As it became clear that he wasn’t going to get the proper level of care at this facility, we began to seek out alternatives.  At the same time, we were told he would have to move as soon as possible.  The administrative office made it sound like a space or financial issue, though we had a sound financial plan in place.  Quickly we reached information overload and it resulted in analysis paralysis.  Identifying the right facility and one that would take him based on his condition was difficult.  We learned that it would be difficult to move him across state lines due to challenges with Medicaid rules; we learned that it didn’t matter whether or not a UTI caused the agitation and aggressiveness, it was just that, agitation and aggressiveness.  To help navigate the maize of options, challenges, and legal questions we hired a lawyer as well as a company that specializes in helping families navigate through elder care and advocate on their behalf.  Yes, it cost money but there was no other way.  We needed to ensure that right decisions were made and frankly know when and how to push back on administrators and caretakers.  My dad would have to get evaluated, his medical records reviewed by a representative of the facility and the facility would then decide whether or not it could provide the level of care needed.  This being new to me, I likened it to tryouts for a sports team or an audition for a stage show.  We found ourselves praying he would pass the tryout/audition.  Unfortunately, many doors closed, and our options kept shrinking.  He was moved to a second facility, battled another UTI, which seemed to present itself in the same way it did before. It was apparent that this facility couldn’t and wouldn’t provide the care needed for him as he continued to decline.  The decline continued with him loosing muscle control, losing weight, incontinence, speech impediments, periods of delirium, and depression.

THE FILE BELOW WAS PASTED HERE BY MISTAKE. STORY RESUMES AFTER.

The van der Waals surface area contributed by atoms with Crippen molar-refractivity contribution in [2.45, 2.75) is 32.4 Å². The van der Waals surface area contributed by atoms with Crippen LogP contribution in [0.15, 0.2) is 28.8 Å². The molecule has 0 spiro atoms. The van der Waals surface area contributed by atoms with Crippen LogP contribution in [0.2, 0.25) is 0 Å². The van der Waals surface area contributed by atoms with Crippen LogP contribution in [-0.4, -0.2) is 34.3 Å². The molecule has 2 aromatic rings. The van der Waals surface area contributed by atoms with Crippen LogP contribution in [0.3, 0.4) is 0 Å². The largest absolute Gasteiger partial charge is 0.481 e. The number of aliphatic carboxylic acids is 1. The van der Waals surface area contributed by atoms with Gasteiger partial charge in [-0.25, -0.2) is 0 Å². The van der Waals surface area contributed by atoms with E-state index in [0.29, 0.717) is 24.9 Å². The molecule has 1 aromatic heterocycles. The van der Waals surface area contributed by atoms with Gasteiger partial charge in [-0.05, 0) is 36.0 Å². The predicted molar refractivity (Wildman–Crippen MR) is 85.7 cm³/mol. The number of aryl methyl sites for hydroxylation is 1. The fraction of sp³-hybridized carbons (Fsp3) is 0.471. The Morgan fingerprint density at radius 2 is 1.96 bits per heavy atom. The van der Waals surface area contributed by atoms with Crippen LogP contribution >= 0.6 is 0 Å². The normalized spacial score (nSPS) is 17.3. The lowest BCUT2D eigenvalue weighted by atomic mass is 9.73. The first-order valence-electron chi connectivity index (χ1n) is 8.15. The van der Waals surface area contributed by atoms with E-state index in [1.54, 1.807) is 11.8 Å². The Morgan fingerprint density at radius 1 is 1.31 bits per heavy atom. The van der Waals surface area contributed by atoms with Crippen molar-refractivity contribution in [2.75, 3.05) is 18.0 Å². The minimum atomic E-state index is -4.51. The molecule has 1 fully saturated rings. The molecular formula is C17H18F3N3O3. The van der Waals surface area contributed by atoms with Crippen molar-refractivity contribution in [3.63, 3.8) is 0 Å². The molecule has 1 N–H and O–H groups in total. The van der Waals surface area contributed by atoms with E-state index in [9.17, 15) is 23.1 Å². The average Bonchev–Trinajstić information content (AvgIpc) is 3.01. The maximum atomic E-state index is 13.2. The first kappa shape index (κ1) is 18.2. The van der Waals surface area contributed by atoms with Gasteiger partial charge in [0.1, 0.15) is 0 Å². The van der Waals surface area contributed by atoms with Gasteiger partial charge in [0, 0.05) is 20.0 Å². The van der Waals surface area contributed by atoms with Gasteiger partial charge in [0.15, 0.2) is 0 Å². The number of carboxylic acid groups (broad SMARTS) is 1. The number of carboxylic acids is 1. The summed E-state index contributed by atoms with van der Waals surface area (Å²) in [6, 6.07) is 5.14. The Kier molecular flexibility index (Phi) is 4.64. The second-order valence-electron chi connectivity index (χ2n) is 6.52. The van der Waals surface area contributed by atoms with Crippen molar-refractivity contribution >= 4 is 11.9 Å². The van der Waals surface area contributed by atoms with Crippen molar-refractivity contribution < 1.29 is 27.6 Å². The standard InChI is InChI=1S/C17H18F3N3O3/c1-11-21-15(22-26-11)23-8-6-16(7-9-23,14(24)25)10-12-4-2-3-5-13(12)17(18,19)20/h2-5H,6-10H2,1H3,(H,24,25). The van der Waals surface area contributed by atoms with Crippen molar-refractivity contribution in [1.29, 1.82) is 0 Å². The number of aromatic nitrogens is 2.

This led to the third facility; he was accepted there, with the condition that to ensure he needs were met and that his behavior was in check, he would get 24×7 private aides.  Over time, to manage costs, the hours could be reduced.  We hired a nursing agency and saw a revolving door of aides to cover all those hours.  There was one aide that he had a connection with but we were not able to have him scheduled more with dad.  Some, not feeling comfortable, never came back.  With the private aides in place, the caretakers from the new facility absolved themselves of the need to partner with the agency aides to support his needs. During visits you could see the tension between the aides.  When that happens the only one to lose is the patient.  The administrators were in agreement, but it never seemed to reach the caregivers on staff.  My sister worked to improve this on a daily basis, in-person, and on the phone, with no luck at all.  The same was true with our advocate.  Over a period of two months, the facility became comfortable with my father, and we began to reduce the hours of the private aides.    As concern grew that without the aides, his care declined, I walked into what can only be described as a hurricane.  There was “stuff” laying all around; old linen, towels, clothes, old food and drinks, no doubt from the aides; whether it was from the private or facility, it didn’t really matter to me.  Then I turned to my dad, laying in a fetal position on the bed with a diaper.  I was speechless and motionless; I tried to hold my tears in, as my mom was with me, but the shock was too much.  I eventually collected myself and went to the nurse’s station, where I got a response that was almost non-responsive.  I immediately went back to the room, took a breath to get over my shock, and began to straighten out the room.  The private aide arrived and helped clean him up.  I wanted to take pictures to share with the administrators, but frankly it was a horror show and I didn’t want to see it.  My sister was once again left to complain.  To the caregivers, all I could think was, “What is wrong with you people?  Does anyone deserve this?  Would you treat your family in this way?  Doesn’t everyone deserve to die with dignity”?